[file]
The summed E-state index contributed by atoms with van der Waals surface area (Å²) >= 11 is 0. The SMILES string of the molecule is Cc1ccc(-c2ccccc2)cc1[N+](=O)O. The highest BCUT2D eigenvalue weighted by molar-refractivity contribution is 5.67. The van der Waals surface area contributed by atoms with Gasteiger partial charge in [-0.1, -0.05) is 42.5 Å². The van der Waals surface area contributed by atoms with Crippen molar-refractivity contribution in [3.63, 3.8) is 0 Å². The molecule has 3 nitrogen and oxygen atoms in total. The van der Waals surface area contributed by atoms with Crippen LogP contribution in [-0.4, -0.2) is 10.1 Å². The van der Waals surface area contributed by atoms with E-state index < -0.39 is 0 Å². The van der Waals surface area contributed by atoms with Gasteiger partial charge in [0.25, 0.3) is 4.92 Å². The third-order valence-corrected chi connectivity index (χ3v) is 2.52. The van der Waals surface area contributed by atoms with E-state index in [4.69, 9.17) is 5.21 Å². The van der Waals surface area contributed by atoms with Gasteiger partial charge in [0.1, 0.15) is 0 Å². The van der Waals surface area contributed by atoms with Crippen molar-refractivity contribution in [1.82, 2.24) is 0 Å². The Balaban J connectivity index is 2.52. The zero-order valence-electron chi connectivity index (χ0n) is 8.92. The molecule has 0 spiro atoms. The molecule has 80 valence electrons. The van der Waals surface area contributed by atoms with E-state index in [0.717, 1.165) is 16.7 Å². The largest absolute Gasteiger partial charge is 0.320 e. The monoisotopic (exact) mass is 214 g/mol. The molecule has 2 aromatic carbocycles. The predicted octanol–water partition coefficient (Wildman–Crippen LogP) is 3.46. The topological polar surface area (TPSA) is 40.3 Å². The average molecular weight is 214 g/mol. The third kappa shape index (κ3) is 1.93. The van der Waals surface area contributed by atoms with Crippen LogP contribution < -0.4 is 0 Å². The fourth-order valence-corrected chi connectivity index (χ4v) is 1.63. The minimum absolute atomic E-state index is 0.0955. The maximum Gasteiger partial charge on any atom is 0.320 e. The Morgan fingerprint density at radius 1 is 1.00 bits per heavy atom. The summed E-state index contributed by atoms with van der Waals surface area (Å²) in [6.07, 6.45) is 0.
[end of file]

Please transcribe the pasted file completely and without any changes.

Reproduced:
The summed E-state index contributed by atoms with van der Waals surface area (Å²) >= 11 is 0. The SMILES string of the molecule is Cc1ccc(-c2ccccc2)cc1[N+](=O)O. The highest BCUT2D eigenvalue weighted by molar-refractivity contribution is 5.67. The van der Waals surface area contributed by atoms with Gasteiger partial charge in [-0.1, -0.05) is 42.5 Å². The van der Waals surface area contributed by atoms with Crippen molar-refractivity contribution in [3.63, 3.8) is 0 Å². The molecule has 3 nitrogen and oxygen atoms in total. The van der Waals surface area contributed by atoms with Crippen LogP contribution in [-0.4, -0.2) is 10.1 Å². The van der Waals surface area contributed by atoms with E-state index < -0.39 is 0 Å². The van der Waals surface area contributed by atoms with Gasteiger partial charge in [0.25, 0.3) is 4.92 Å². The third-order valence-corrected chi connectivity index (χ3v) is 2.52. The van der Waals surface area contributed by atoms with E-state index in [4.69, 9.17) is 5.21 Å². The van der Waals surface area contributed by atoms with Gasteiger partial charge in [0.1, 0.15) is 0 Å². The van der Waals surface area contributed by atoms with Crippen molar-refractivity contribution in [1.82, 2.24) is 0 Å². The Balaban J connectivity index is 2.52. The zero-order valence-electron chi connectivity index (χ0n) is 8.92. The molecule has 0 spiro atoms. The molecule has 80 valence electrons. The van der Waals surface area contributed by atoms with E-state index in [0.717, 1.165) is 16.7 Å². The largest absolute Gasteiger partial charge is 0.320 e. The monoisotopic (exact) mass is 214 g/mol. The molecule has 2 aromatic carbocycles. The predicted octanol–water partition coefficient (Wildman–Crippen LogP) is 3.46. The topological polar surface area (TPSA) is 40.3 Å². The average molecular weight is 214 g/mol. The third kappa shape index (κ3) is 1.93. The van der Waals surface area contributed by atoms with Crippen LogP contribution < -0.4 is 0 Å². The fourth-order valence-corrected chi connectivity index (χ4v) is 1.63. The minimum absolute atomic E-state index is 0.0955. The maximum Gasteiger partial charge on any atom is 0.320 e. The Morgan fingerprint density at radius 1 is 1.00 bits per heavy atom. The summed E-state index contributed by atoms with van der Waals surface area (Å²) in [6.07, 6.45) is 0.